This week’s Coach’s Questions Blog is written by Padraig Coach, Kathleen Cameron.
Think back to a time when you were feeling really proud of your work.
Now imagine that just as you were flying high on the satisfaction of a job well done, a colleague pointed out something you should do differently next time.
While the colleague was probably well-intentioned and wanting to help you improve, the bubble burst and you no longer felt confident and proud. In fact, you most likely felt self-doubt with a side of shame. You may have felt resentful, especially if you thought your colleague purposefully cut you down.
How could your colleague approach the conversation differently next time? Could they deliver advice on how to improve while keeping your motivation and self-confidence high?
What if YOU are the colleague who needs to give that feedback? Could you keep someone else’s motivation and self-confidence high while giving important feedback?
The answer is yes.
A Fresh Approach to Performance Conversations
Leadership expert Marshall Goldsmith originally coined the term feedforward to describe the process of providing future-focused suggestions with the intent of supporting success. This is in stark opposition to feedback, which is corrective in nature and focuses on the past and what’s already occurred.
While both approaches are designed to improve performance, feedback focuses on the past—creating feelings of shame and self-doubt; whereas feedforward brings attention to what can occur—creating a sense of possibility and growth.
We can’t change the past, but we can influence the future.
Why It’s Effective
Have you heard the phrase, “where thought goes, energy flows?” By focusing on the solutions, we’re encouraging a mindset of expansion, possibility and growth, which drives energy and motivation and at the same time, focusing on past problems drives energy to shame and regret.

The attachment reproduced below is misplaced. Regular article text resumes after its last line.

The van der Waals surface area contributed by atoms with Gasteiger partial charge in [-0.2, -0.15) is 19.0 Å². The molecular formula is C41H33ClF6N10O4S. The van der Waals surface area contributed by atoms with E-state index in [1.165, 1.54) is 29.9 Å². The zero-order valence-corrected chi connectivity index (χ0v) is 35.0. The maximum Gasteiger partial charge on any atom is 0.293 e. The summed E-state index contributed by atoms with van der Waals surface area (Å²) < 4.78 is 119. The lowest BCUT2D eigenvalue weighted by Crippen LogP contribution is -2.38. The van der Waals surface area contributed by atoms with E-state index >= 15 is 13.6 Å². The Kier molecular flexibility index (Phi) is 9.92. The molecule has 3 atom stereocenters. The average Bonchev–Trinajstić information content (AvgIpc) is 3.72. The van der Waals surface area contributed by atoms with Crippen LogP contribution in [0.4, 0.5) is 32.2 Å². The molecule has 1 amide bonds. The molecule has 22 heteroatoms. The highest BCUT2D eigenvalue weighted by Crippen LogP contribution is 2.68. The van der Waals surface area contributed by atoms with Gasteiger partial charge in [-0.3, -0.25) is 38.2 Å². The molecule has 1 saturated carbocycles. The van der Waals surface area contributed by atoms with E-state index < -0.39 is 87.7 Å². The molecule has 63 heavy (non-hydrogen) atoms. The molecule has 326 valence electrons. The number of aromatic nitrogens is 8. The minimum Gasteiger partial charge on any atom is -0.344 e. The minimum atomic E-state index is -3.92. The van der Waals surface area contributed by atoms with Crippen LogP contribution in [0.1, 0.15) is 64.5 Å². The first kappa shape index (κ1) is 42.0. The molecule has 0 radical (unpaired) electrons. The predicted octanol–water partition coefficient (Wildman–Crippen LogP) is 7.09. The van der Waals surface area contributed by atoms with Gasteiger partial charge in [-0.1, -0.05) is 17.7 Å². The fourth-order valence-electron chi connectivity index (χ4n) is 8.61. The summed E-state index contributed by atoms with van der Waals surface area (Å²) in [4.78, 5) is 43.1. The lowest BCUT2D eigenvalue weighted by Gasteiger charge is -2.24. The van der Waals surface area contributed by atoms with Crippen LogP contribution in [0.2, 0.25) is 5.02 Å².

In feedforward conversations we encourage colleagues to try new approaches they may not have considered for a task or goal. You share knowledge and help one another to do great work.
Feedforward also encourages conversations about what they might need to try the new approach. These conversations heighten partnership and contribute to positive morale and camaraderie among colleagues.
It feels good to support one another in a supportive, respectful, collaborative environment.
How to Implement a Feedforward Approach
Focus on development
Remember, you are delivering feedforward to support the other person’s success, not to deliver feedback on something in the past. Remind yourself of this before you initiate a feedforward conversation and get clear on why this is important for their success. Framing the conversation in your mind will help you stay focused on the goal.
Just as your view of someone else’s growth and development can help frame feedforward, so can their willingness to hear you out. Check that they are in the right frame of mind to receive your suggestions and that it’s related to an area of development they consider to be important.